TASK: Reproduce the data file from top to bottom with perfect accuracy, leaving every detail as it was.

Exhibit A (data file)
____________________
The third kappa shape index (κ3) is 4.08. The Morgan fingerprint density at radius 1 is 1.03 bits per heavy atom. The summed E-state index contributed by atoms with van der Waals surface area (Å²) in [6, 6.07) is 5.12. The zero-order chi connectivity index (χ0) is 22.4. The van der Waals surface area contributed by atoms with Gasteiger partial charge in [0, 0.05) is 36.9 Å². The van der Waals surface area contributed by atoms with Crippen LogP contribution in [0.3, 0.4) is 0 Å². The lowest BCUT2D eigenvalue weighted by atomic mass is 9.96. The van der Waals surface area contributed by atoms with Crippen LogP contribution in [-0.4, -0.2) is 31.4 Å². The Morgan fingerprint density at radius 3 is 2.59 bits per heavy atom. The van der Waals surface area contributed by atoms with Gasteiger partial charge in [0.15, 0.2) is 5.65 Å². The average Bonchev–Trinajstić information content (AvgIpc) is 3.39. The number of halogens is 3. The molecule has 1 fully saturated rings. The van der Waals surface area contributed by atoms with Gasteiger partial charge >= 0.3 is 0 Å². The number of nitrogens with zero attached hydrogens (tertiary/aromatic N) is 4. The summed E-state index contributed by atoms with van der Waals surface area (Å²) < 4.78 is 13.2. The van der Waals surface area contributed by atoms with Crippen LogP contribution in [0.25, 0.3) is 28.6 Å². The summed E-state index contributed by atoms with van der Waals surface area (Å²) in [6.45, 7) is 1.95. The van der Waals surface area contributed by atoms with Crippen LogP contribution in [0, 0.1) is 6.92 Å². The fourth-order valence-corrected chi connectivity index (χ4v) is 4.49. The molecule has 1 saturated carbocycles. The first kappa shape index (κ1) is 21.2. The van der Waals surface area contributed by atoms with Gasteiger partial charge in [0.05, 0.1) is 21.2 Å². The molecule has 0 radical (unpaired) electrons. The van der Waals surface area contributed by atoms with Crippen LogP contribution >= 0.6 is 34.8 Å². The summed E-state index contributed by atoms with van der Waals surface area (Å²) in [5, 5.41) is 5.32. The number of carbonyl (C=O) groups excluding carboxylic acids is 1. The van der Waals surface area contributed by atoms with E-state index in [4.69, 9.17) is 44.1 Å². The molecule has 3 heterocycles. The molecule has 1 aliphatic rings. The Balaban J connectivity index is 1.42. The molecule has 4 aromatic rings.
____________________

The third kappa shape index (κ3) is 4.08. The Morgan fingerprint density at radius 1 is 1.03 bits per heavy atom. The summed E-state index contributed by atoms with van der Waals surface area (Å²) in [6, 6.07) is 5.12. The zero-order chi connectivity index (χ0) is 22.4. The van der Waals surface area contributed by atoms with Gasteiger partial charge in [0, 0.05) is 36.9 Å². The van der Waals surface area contributed by atoms with Crippen LogP contribution in [0.3, 0.4) is 0 Å². The lowest BCUT2D eigenvalue weighted by atomic mass is 9.96. The van der Waals surface area contributed by atoms with Crippen LogP contribution in [-0.4, -0.2) is 31.4 Å². The Morgan fingerprint density at radius 3 is 2.59 bits per heavy atom. The van der Waals surface area contributed by atoms with Gasteiger partial charge in [0.15, 0.2) is 5.65 Å². The average Bonchev–Trinajstić information content (AvgIpc) is 3.39. The number of halogens is 3. The molecule has 1 fully saturated rings. The van der Waals surface area contributed by atoms with Gasteiger partial charge >= 0.3 is 0 Å². The number of nitrogens with zero attached hydrogens (tertiary/aromatic N) is 4. The summed E-state index contributed by atoms with van der Waals surface area (Å²) < 4.78 is 13.2. The van der Waals surface area contributed by atoms with Crippen LogP contribution in [0.25, 0.3) is 28.6 Å². The summed E-state index contributed by atoms with van der Waals surface area (Å²) in [6.45, 7) is 1.95. The van der Waals surface area contributed by atoms with Crippen LogP contribution in [0, 0.1) is 6.92 Å². The fourth-order valence-corrected chi connectivity index (χ4v) is 4.49. The molecule has 1 saturated carbocycles. The first kappa shape index (κ1) is 21.2. The van der Waals surface area contributed by atoms with Gasteiger partial charge in [0.05, 0.1) is 21.2 Å². The molecule has 0 radical (unpaired) electrons. The van der Waals surface area contributed by atoms with Crippen LogP contribution >= 0.6 is 34.8 Å². The summed E-state index contributed by atoms with van der Waals surface area (Å²) in [5, 5.41) is 5.32. The number of carbonyl (C=O) groups excluding carboxylic acids is 1. The van der Waals surface area contributed by atoms with E-state index in [4.69, 9.17) is 44.1 Å². The molecule has 3 heterocycles. The molecule has 1 aliphatic rings. The Balaban J connectivity index is 1.42. The molecule has 4 aromatic rings.